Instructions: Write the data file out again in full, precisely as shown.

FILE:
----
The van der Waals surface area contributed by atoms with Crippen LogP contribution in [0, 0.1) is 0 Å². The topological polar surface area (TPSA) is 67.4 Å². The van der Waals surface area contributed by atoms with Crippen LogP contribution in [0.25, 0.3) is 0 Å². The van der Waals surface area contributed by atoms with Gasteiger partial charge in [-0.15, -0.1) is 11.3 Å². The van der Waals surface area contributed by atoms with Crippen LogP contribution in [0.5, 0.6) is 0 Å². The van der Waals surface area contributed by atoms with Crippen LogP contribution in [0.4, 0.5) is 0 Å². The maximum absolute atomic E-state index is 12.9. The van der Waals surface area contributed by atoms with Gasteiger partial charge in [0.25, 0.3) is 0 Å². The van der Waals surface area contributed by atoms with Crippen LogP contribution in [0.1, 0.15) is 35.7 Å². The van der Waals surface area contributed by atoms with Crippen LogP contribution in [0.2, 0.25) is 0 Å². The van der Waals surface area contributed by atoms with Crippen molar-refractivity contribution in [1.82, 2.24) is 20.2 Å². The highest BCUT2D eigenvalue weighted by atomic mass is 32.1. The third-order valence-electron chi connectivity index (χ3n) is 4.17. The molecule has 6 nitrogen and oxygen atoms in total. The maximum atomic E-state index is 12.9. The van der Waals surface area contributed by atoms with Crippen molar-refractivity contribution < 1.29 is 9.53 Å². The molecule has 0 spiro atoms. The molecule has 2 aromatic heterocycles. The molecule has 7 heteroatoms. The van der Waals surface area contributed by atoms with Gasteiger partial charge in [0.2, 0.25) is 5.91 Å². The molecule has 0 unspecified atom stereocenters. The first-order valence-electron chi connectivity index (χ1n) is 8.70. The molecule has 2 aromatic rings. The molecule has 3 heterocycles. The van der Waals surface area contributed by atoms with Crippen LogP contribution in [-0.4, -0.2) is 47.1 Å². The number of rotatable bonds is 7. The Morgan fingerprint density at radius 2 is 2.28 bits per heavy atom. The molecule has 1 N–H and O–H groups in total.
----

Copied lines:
The van der Waals surface area contributed by atoms with Crippen LogP contribution in [0, 0.1) is 0 Å². The topological polar surface area (TPSA) is 67.4 Å². The van der Waals surface area contributed by atoms with Crippen LogP contribution in [0.25, 0.3) is 0 Å². The van der Waals surface area contributed by atoms with Gasteiger partial charge in [-0.15, -0.1) is 11.3 Å². The van der Waals surface area contributed by atoms with Crippen LogP contribution in [0.5, 0.6) is 0 Å². The van der Waals surface area contributed by atoms with Crippen LogP contribution in [0.4, 0.5) is 0 Å². The maximum absolute atomic E-state index is 12.9. The van der Waals surface area contributed by atoms with Gasteiger partial charge in [0.25, 0.3) is 0 Å². The van der Waals surface area contributed by atoms with Crippen LogP contribution in [0.1, 0.15) is 35.7 Å². The van der Waals surface area contributed by atoms with Crippen LogP contribution in [0.2, 0.25) is 0 Å². The van der Waals surface area contributed by atoms with Crippen molar-refractivity contribution in [1.82, 2.24) is 20.2 Å². The highest BCUT2D eigenvalue weighted by atomic mass is 32.1. The third-order valence-electron chi connectivity index (χ3n) is 4.17. The molecule has 6 nitrogen and oxygen atoms in total. The maximum atomic E-state index is 12.9. The van der Waals surface area contributed by atoms with Crippen molar-refractivity contribution < 1.29 is 9.53 Å². The molecule has 0 spiro atoms. The molecule has 2 aromatic heterocycles. The molecule has 7 heteroatoms. The van der Waals surface area contributed by atoms with Gasteiger partial charge in [0.2, 0.25) is 5.91 Å². The molecule has 0 unspecified atom stereocenters. The first-order valence-electron chi connectivity index (χ1n) is 8.70. The molecule has 2 aromatic rings. The molecule has 3 heterocycles. The van der Waals surface area contributed by atoms with Crippen LogP contribution in [-0.4, -0.2) is 47.1 Å². The number of rotatable bonds is 7. The Morgan fingerprint density at radius 2 is 2.28 bits per heavy atom. The molecule has 1 N–H and O–H groups in total.